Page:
Don’t know much about voting
If budding journalists are more civicminded than the average young person, the latest survey from New York University does not show it. To the contrary, the students seem shrewdly rich. Two-thirds of those surveyed in NYU’s Foundations of Journalism course would trade their vote for a year’s tuition, department chair Brooke Kroeger found. Twenty percent would trade it for an iPod, and 90 percent would give up their franchise forever for $1 million. At the same time, it is claimed, the students “value” their votes. About 70 percent still believe that one vote can make a difference.
This result is strange for a profession which counts “government watchdog” among its roles. Granted, not all 3,000 students surveyed are journalism majors. Perhaps the “starving student” mentality factors here, and surely in some cases a jaded cynic could still make a good watchdog. Even so, eagerness to hawk one’s vote is not very becoming in the watchdog profession. Surely journalism could benefit from more truly civicminded people in its ranks, and fewer cynics. No small number of these iPod voters should probably reconsider their calling.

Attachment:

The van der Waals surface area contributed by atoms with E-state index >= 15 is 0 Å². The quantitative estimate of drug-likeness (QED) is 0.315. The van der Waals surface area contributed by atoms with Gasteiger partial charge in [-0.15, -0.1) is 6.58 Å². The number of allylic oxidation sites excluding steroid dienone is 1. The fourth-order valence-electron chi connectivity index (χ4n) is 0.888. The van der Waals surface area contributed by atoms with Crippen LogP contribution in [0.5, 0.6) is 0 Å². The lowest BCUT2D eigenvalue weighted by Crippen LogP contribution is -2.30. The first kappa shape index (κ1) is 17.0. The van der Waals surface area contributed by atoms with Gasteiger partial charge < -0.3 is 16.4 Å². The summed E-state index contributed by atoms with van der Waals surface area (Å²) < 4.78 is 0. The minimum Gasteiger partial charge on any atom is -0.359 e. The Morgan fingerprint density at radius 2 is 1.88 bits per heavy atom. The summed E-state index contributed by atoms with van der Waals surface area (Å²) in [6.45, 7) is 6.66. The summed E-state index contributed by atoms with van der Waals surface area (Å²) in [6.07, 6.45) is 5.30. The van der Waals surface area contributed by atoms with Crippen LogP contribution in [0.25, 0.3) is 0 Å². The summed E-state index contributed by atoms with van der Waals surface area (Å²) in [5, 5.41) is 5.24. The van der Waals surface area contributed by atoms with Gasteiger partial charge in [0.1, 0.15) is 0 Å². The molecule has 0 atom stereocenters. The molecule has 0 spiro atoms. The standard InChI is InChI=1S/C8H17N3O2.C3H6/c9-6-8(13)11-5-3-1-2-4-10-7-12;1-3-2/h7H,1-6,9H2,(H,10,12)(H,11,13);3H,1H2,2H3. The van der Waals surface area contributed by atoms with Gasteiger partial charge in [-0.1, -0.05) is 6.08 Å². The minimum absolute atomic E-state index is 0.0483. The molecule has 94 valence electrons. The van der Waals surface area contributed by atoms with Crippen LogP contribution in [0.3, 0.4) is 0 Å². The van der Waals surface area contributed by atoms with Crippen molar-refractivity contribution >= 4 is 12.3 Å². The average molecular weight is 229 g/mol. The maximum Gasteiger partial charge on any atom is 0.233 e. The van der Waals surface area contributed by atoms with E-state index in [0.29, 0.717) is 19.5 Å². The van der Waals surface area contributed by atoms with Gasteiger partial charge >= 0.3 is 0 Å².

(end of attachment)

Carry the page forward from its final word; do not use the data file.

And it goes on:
Of course, this is part of the larger story of civic literacy and voting among young people generally. That is almost always a depressing subject. In a given election year, about 20 percent of people ages 18-29 typically vote. In 2006, a 20year high of 24 percent of this age cohort voted. But none of this changes the consistently abysmal performance when young people’s knowledge of civics and history is tested. Each year the nonprofit Intercollegiate Studies Institute surveys American history knowledge at select universities, and it routinely finds schools where the test scores of entering freshman are actually superior to those of graduating seniors. A “giant amnesia machine” is how it describes Cornell University, where freshmen scored 62 percent on its most recent test but seniors scored 57. That is a big “F” by any standard.
Do not think that civic literacy among the young is a subject of minor impact or little interest. The “Generation Y” age cohort, usually defined as those born between 1977 and 1994, will comprise onethird of eligible voters by 2015. To look at this generation’s voting habits and civic attitudes is to survey some unknown but probably large part of the future of the American electorate.
Since aging baby boomer journalism professors will not leap at the chance to lecture their students on civic virtue, it falls as usual to families and to civil-society organizations. They must show young people why voting is critical to our national well-being and our freedoms.